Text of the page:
Thais and Thai bureaucracy loves paperwork. You will be bewildered by the amount of paperwork generated for the most simple tasks. We’ve decided that there must be a huge building somewhere in Thailand that just holds mountains of paperwork that will never, ever be seen again. Despite computers, modern banking and the concept of the ‘paperless office’, you will see paperwork generated at the expense of perfectly good trees in quantities difficult to fathom.
How about 32 A4 pages of paperwork for changing one brake disc on a 12 year old Honda Jazz? Watch in wonder as the photostat machines and bubble-jet printers churn out paper you probably can’t even read and get placed into files that will likely never be read by anyone else, ever.
The problems with completely useless paperwork extend from the 7 Eleven receipt to small businesses, keeping administrators employed who process and shuffle paperwork around as a daily chore.
4. Business can be an adventure and very challenging
Despite a US NGO voting Thailand as one of the best places to start a business in Asia (try and hold back your laughter), starting a business in Thailand can be 1) challenging 2) an adventure 3) bewildering 4) perhaps impossible. Or all four at once.
It will also be expensive.
Free you mind of anything you’ve learned in the west about starting a business, jump onto Google and find a good local administration person or lawyer. Do it all yourself at your peril.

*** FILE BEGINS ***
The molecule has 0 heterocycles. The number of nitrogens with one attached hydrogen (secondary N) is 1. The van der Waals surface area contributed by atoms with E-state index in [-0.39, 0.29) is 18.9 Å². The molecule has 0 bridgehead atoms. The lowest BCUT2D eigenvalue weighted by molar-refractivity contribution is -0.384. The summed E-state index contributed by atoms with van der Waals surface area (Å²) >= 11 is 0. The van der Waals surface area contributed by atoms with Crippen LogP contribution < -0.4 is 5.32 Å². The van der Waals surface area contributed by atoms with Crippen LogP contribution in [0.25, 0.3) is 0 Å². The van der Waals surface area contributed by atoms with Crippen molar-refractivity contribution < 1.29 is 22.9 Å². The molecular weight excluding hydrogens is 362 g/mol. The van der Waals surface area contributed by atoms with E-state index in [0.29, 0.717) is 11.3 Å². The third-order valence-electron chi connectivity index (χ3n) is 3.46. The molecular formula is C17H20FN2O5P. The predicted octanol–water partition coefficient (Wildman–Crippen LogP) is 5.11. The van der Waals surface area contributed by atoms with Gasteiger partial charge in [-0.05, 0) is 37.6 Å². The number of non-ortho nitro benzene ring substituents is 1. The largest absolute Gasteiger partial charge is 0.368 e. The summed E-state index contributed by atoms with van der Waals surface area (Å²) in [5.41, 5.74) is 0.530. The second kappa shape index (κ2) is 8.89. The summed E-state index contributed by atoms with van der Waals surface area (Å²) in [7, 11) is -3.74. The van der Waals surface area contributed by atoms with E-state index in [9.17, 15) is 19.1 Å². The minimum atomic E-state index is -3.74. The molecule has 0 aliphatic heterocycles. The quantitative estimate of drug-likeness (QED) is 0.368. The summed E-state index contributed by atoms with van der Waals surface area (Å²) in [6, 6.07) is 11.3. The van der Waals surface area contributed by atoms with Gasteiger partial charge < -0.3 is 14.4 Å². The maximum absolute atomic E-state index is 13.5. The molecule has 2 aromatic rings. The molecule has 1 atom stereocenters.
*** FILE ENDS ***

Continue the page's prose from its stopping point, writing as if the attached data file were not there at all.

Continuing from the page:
Just because the Thai GF can pour a beer or ‘knows someone’ is no guarantee that things will go smoothly. Running a Thai business never ever goes the way you plan. Ever. Between your visas, business registration, Labour Office, Department of this and that, accountants and your Thai staff, is a wall of red tape, twists, turns and WTFs that will test your resolve.
You will also be signing an astonishing amount of pieces of paper you don’t understand, hundreds and hundreds of times.
The effort is usually all worth it but you’ve been warned! Dot your ‘i’s and cross your ’t’s and check everything thoroughly before you sign a document. And then do it again.
5. Two-tier pricing
Go to a small local restaurant in any holiday area and there will likely be several versions of the menu – one for locals and one for tourists – you’ve probably never noticed. Of course the menu for the tourists has the same food listed at higher prices.